Working against the clock in Thornaby roundhouse, progress was good, with the cost of materials being met by the owner but in 1975 44767 was sold for £7,000 to Ian Storey who was then the chairman of the NELPG.

Progress was so good that within just nine months, the engine was steamed for the first time in preservation by NELPG volunteers at Thornaby in March 1975 and by August, right on schedule, the engine was fully repainted in its original LMS livery as 4767.

At the Shildon exhibition 1n August 1975 44767 was named George Stephenson and the locomotive took part in the cavalcade at the end of that month as planned.

George Stephenson then began its life in preservation and with its owner involved with the locomotive and running a successful engineering company, Ian Storey Engineering, at Hepscott, near Morpeth. Its home base was the North Yorkshire Moors Railway which at that time had no covered accommodation for 44767.

The first of many main line runs, The Scarborough Flyer, occurred in 1976 when it ran between Newcastle and Stockton and 9F 2-10-0 No 92220 Evening Star between York and Scarborough. This was to be the first of dozens of railtours by this engine that has seen it travel throughout the north, along the Blyth and Tyne, Newcastle to Carlisle, the Settle & Carlisle, but also further afield to places such as Swansea, Fishguard, London St Pancras, Cleethorpes, London Waterloo, Southampton, Glasgow, Edinburgh, Ayr, Perth, Inverness and Helmsdale.

It also made a considerable contribution to the success of the Fort William to Mallaig service, running seven seasons between 1984 and 1998.

Following the 1975 Thornaby overhaul, it was re-tubed by NELPG members at Grosmont in 1980, followed by general overhauls at Hepscott 1989 to 1991 and 2003 to 2009. After the overhaul completed in late 2009 44767 returned to steam at Morpeth before moving to the Great Central Railway for running in and painting.

The 46-year-old copper firebox fitted in 1964 required little work. Hydraulic and steam tests were carried out between October and December 2009, then the locomotive moved to the Great Central Railway, where it made its first run on 14 January 2010.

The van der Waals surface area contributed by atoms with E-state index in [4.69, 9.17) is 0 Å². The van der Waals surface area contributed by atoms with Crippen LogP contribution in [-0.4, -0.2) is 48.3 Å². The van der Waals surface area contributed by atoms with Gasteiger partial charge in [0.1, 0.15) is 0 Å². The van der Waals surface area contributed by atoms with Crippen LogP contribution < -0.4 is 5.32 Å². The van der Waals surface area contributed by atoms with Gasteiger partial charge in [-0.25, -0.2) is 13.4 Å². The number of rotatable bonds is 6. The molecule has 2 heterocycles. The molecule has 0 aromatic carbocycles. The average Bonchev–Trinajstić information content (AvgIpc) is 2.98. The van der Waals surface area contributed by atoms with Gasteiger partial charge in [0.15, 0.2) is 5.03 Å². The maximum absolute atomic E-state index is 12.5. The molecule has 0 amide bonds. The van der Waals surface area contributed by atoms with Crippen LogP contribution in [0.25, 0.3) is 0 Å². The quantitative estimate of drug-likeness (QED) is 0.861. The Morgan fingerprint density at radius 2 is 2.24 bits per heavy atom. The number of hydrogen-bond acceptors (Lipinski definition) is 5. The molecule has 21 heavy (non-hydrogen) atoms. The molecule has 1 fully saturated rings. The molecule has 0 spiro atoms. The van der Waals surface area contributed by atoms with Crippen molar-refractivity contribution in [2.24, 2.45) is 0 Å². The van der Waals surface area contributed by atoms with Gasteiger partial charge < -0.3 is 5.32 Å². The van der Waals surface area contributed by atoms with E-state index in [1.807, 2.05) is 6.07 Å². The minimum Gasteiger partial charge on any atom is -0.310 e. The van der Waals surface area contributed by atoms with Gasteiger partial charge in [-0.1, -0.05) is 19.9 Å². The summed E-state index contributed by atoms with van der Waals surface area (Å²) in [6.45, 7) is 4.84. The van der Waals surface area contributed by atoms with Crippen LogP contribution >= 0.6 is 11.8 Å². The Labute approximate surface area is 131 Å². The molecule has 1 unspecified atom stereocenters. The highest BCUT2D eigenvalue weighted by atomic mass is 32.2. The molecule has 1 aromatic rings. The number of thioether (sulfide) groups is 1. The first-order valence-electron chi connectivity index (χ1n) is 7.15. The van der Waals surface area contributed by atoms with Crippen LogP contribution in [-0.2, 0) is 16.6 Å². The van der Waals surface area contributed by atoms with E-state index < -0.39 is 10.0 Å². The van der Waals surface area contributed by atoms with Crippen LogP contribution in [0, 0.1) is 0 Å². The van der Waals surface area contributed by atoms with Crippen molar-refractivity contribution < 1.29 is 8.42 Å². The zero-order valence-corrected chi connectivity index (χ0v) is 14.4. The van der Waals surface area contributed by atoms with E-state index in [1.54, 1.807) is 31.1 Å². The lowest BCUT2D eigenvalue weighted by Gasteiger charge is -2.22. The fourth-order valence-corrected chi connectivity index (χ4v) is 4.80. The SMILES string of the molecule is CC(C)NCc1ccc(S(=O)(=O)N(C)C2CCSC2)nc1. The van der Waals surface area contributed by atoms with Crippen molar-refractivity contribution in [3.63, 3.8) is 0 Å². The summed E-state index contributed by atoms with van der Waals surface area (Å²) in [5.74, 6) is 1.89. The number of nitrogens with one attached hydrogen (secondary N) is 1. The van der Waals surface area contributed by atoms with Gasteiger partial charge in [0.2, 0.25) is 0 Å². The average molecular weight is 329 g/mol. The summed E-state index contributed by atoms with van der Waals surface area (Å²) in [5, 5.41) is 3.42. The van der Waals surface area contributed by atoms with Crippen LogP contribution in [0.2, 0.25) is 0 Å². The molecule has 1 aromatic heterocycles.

Between May and September 2010, 44767 was in use at the North Norfolk Railway, before visiting the West Somerset Railway for their Autumn Gala. It then spent the winter of 2010 at the Churnet Valley Railway, before visiting the Keighley and Worth Valley Railway for their winter steam gala in February 2011. It has since returned to the North Yorkshire Moors Railway for the 2011 season, though it returned again to the Churnet Valley Railway for the 2011 winter season.

In 2014 it ran on the North Norfolk Railway following an overhaul there.

44767 is currently undergoing overhaul at Butterley but the job which was expected to be quite small has turned out to be much larger. Ian Storey, the owner, has said that the strip down that is being undertaken is the biggest the locomotive has ever had. It was planned that it would return to the North Norfolk Railway when the work which is expected to cost around £300,000 is completed. There is some doubt about the future of the locomotive as towards the end of 2017 the owner was in discussion with prospective buyers.

In September 2018 it was announced that West Coast Railways had bought the locomotive from Ian Storey. The overhaul of the locomotive is expected to continue at Carnforth.

Home Base Current Status Owner
West Coast Railways – Carnforth Undergoing overhaul West Coast Railways
44767at Carlisle- August 1965.jpg 44767 heads north out of Carlisle-August 1965
44767 at Carlisle October 1966.jpg 44767 passing Carlisle Kingmoor shed-October 1966
44767 at Cheddleton-2010.jpg 44767 named George Stephenson at Cheddleton on the Churnet Valley Railway-2010
44767 at Weybourne-2014.jpg 44767 at Weybourne on the North Norfolk Railway-2014